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World Cup Euro Qual Gp 6
- The Guardian,
- Thursday September 11 2008
The sheer joy was mightier than even the achievement of wrecking Croatia’s proud unbeaten record of 35 unbeaten qualifying matches at home. With Theo Walcott’s first goals for his country packaged as a hat-trick, this was the most uncanny result for England since the 5-1 trouncing of Germany in 2001. In his first fixture of genuine significance, Fabio Capello has awakened immense expectations. Perhaps he is also the man to meet them.
Croatia were left short-staffed by a red card for Robert Kovac in the 51st minute, when England were only one ahead, but his offence was born of an inability to cope with these piratical visitors. His elbow to the head of Joe Cole left the Chelsea midfielder so bloodied and dazed that he had to be replaced by Jermaine Jenas. The damage done to Croatia in their World Cup campaign will take far longer to heal.
They enjoyed nothing more than an irrelevant goal from Mario Mandzukic and even that was not permitted to go unpunished. Within four minutes Wayne Rooney was sending Walcott through to roll home his third goal and complete the scoring. The 19-year-old had become the contemporary version of Michael Owen on that occasion in Munich, ending the seven-year vigil for a hat-trick by an England player in a competitive match.
How foolish it now seems that there was questioning of Capello’s decision that Owen, in semi-fit condition for Newcastle United, would not be required in Zagreb. Who supposed that Rooney would find the net again for his country after 11 months of frustration?
Capello will hear only praise, but he is unlikely to dwell on it. England, after all, did not proceed from Munich to lift the World Cup. With this outcome he has simply done the maximum possible so far.
His legend was not in particular need of burnishing but Walcott’s goals make the Italian look a magus of a manager for England, although it is the skills of players that are truly decisive. There were confident showings in all areas of the team last night, with the centre-backs Rio Ferdinand and John Terry, for instance, authoritative under pressure.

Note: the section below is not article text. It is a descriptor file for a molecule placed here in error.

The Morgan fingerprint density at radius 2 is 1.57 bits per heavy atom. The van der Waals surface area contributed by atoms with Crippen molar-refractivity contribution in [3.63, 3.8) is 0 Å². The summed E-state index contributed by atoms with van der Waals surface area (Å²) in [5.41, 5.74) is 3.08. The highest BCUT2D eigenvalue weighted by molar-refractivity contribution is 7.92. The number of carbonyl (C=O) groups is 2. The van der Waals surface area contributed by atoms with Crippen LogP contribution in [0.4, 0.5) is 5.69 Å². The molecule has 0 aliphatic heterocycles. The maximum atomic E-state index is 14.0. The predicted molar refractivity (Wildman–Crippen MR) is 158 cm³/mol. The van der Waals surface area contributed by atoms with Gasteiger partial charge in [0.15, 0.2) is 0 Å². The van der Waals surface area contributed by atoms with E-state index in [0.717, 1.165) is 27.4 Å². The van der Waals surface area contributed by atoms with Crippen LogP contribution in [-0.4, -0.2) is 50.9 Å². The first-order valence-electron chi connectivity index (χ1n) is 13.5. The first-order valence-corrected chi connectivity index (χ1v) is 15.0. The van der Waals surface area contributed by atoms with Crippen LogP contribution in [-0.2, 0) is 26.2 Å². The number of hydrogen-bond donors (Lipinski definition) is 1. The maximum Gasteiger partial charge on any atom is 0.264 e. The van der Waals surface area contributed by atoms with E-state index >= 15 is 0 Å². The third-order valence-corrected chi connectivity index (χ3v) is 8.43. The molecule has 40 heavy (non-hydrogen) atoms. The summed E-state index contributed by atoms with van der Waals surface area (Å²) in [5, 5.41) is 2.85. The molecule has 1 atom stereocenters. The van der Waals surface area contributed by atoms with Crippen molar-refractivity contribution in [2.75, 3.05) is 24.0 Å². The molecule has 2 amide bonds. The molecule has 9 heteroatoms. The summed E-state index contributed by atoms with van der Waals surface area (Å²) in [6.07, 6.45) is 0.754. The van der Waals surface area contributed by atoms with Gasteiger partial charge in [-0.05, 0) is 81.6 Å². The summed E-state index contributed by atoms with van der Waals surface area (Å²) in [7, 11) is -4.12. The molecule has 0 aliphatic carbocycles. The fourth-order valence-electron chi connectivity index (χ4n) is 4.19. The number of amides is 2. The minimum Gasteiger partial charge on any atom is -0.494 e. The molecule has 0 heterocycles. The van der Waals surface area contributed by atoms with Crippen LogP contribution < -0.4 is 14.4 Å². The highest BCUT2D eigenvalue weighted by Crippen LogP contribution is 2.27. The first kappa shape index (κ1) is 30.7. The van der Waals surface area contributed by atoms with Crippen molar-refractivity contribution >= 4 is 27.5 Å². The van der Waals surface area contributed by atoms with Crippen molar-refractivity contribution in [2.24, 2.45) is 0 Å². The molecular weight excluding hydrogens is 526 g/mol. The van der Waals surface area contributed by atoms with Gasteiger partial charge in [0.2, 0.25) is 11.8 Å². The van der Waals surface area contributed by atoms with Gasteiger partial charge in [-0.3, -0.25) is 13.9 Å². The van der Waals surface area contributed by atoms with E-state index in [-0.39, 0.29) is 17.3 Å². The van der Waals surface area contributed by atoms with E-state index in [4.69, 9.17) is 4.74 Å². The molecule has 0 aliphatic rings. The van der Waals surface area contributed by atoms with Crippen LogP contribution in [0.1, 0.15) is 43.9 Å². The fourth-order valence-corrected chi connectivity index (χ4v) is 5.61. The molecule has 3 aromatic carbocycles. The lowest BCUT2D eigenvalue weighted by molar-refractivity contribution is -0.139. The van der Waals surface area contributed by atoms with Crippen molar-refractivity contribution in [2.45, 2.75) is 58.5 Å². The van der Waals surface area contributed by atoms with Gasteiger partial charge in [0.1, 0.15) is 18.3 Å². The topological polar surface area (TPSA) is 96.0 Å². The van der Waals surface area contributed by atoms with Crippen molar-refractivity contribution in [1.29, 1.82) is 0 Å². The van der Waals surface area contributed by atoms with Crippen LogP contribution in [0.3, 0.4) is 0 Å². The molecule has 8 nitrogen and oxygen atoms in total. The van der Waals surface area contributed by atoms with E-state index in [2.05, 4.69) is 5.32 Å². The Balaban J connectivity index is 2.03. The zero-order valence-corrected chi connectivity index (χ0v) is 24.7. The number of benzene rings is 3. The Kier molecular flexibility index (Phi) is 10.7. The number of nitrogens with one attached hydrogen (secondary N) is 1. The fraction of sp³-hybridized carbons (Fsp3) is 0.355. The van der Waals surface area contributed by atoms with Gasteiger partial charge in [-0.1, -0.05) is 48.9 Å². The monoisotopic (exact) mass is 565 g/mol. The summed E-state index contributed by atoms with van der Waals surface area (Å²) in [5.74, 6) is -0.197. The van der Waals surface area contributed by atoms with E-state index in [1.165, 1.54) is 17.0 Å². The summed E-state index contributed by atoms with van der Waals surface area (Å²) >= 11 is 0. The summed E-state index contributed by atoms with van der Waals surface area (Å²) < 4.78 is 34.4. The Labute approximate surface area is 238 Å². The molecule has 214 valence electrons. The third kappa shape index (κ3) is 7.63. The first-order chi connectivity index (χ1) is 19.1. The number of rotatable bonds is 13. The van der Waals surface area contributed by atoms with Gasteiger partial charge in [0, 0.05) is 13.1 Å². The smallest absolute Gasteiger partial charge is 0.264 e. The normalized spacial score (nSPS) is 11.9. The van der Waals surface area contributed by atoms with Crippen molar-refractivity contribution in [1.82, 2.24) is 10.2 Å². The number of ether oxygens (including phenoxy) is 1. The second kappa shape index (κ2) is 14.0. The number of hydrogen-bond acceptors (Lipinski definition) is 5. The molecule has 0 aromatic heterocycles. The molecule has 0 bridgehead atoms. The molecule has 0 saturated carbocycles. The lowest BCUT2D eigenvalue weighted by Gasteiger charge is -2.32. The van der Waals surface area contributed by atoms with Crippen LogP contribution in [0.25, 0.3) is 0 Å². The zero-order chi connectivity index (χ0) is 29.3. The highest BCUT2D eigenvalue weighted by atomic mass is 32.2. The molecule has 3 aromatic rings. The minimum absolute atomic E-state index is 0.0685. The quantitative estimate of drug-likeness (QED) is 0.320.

It is goals that hold the richest promise of fulfilment. Walcott put England in front although the opportunity had its random element, with Danijel Pranjic clearing a Rooney pass and smacking the ball into the back of his team-mate Robert Kovac. Possession dropped to Walcott and from a tight angle on the right the Arsenal player found the far corner. Soon he was learning that prominence has its unpleasant consequences as, seven minutes from half-time, Josip Simunic inflicted a professional foul for which he was booked.
The atmosphere at the Maksimir usually galvanises Croatia but that, of course, was an incentive to Capello. With this triumph his methods are beyond criticism, and his new team have already taken a long stride towards the 2010 World Cup.
In addition, victory was England’s settling of accounts with the sorrowful past. A 3-2 win for Croatia at Wembley 10 months ago barred them from Euro 2008. Failure breeds instability and of Capello’s starting line-up here only Gareth Barry, Frank Lampard and Joe Cole had kicked off that night in November 2007.
Last night’s plan entailed the overriding of Capello’s natural conservatism, with Walcott continuing in place of David Beckham. Any reservations about the youngster’s ability to cover had been superseded by the conviction that his speed would unsettle Croatia, although the former captain did come on for a cameo and his 105th cap when the game had been won.
England, inevitably in a trying environment, were not uniformly efficient. Ashley Cole, for instance, was unsteady at the start and set-pieces spread panic. After 13 minutes David James palmed a corner towards Vedran Corluka but his drive missed the target. With half an hour gone the goalkeeper flapped a free-kick to Mladen Petric only for the forward’s effort to rebound from Wes Brown.
Croatia’s difficulties were far more severe. Simunic was inexcusably spared a second yellow card after body-checking Rooney, but the leniency of the referee Michel Lubos turned out to have its limits. There was no option but to send off Kovac for the elbow to the head of Cole
Slaven Bilic’s side were outplayed and out of control. The second goal for Walcott, drilled with vast confidence from an angle on the right, was set up by Rooney after neat interplay with Emile Heskey, who guided the United man back to a more exuberant and influential level.
England, avoiding leniency against short-staffed opposition, struck again four minutes later. A Jenas cut-back was converted by Rooney. Croatia, so often imperious here, were left with nothing more to do than strive for damage limitation. It was an extraordinary achievement by England. Afterwards, Capello was in a mood to consign it to the archives, but this rout ought to be a memory which will invigorate the squad.